sleep 10;


    8 seconds - On a 64 bit Windows 8 fast quad core 64 bit computer with plenty
    of memory running the latest version of ActiveState 64 bit Perl there was an
    8 second delay between when it printed "start" and "end."


    20 seconds - On a 32 bit Vista fairly fast dual core 64 bit computer with
    plenty of memory running ActiveState 32 bit Perl 5.10.0.1005 there was a 20
    second delay between the "start" and "end."


    36 seconds- On a 32 bit XP moderate speed single core computer (don't know
    if it is 32 or 64 bit) using a software program that makes it work like a
    dual core system plus plenty of memory running ActiveState 32 bit Perl
    5.10.0.1005 there was a 36 second delay between "start" and "end."
  • Ben Bacarisse at Nov 17, 2013 at 12:45 pm

    "E.D.G." <edgrsprj@ix.netcom.com> writes:


    "E.D.G." <edgrsprj@ix.netcom.com> wrote in message
    news:jcKdnQiu1ZxguxvPnZ2dnUVZ_qmdnZ2d at earthlink.com...
    "E.D.G." <edgrsprj@ix.netcom.com> wrote in message
    news:ro-dnch2dPtbRhnPnZ2dnUVZ_rSdnZ2d at earthlink.com...
    Etgtab FORTRAN project
    Perl speed comparison

    This Etgtab FORTRAN computer program related effort is
    progressing much better than I thought possible. Here is some
    information on the project plus a status report.

    The Etgtab program appears to be highly unique. And under the
    right conditions it might be highly valuable to the international
    scientific community. So, what we are attempting to do is get it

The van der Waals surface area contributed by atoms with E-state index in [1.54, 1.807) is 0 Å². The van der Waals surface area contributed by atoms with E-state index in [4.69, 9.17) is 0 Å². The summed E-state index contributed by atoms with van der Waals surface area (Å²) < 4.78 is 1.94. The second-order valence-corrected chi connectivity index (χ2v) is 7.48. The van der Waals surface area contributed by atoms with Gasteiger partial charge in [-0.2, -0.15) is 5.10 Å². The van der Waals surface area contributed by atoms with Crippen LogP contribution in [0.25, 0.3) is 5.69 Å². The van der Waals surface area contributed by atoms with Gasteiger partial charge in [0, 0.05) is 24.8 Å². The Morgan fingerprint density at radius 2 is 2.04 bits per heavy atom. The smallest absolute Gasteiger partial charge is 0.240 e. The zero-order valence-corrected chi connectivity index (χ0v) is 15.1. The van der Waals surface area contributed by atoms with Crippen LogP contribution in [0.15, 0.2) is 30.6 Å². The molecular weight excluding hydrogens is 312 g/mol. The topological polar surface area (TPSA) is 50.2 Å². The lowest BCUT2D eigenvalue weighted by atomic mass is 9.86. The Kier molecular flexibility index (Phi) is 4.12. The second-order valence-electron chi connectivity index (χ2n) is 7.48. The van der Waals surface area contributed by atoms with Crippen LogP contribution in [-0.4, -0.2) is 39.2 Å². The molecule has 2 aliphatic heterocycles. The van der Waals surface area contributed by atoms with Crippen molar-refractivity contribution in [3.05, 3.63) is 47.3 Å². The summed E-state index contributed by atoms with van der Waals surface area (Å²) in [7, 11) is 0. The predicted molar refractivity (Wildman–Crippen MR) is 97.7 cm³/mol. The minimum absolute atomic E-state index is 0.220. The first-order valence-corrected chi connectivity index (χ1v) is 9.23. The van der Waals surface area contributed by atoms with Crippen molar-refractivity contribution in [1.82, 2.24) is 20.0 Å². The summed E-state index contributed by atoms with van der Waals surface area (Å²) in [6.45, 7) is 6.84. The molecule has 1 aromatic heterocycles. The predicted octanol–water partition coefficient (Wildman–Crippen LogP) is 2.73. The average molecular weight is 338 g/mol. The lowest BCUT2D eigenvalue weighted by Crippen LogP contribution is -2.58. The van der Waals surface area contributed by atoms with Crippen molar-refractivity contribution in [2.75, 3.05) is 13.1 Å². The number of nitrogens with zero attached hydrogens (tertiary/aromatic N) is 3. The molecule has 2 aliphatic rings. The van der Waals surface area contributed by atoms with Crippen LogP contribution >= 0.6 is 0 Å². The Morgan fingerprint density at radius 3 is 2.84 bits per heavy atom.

translated into some modern language that researchers around the world
    can have their own programmers easily modify for their specific uses.


    The first step is to get someone to actually prepare the new
    code. And if it were up to me I would stay with FORTRAN.

    It appears that my retired programming colleague is going to be
    willing to do the work since he has the program already partly
    translated. But he will only prepare a True BASIC translation.

    There is a slight air in unreality to all this, but just in case this is
    a real project, here are a few random observations.


    Fortran is still the language that most scientists use, and the program
    is already a working Fortran program. The most significant thing you
    could do to revive this work is to document it and tidy up the code. If
    you wan to modernise the code (and there could be benefits in terms of
    clarity if you do so) a modern version of standard Fortran is the
    obvious choice.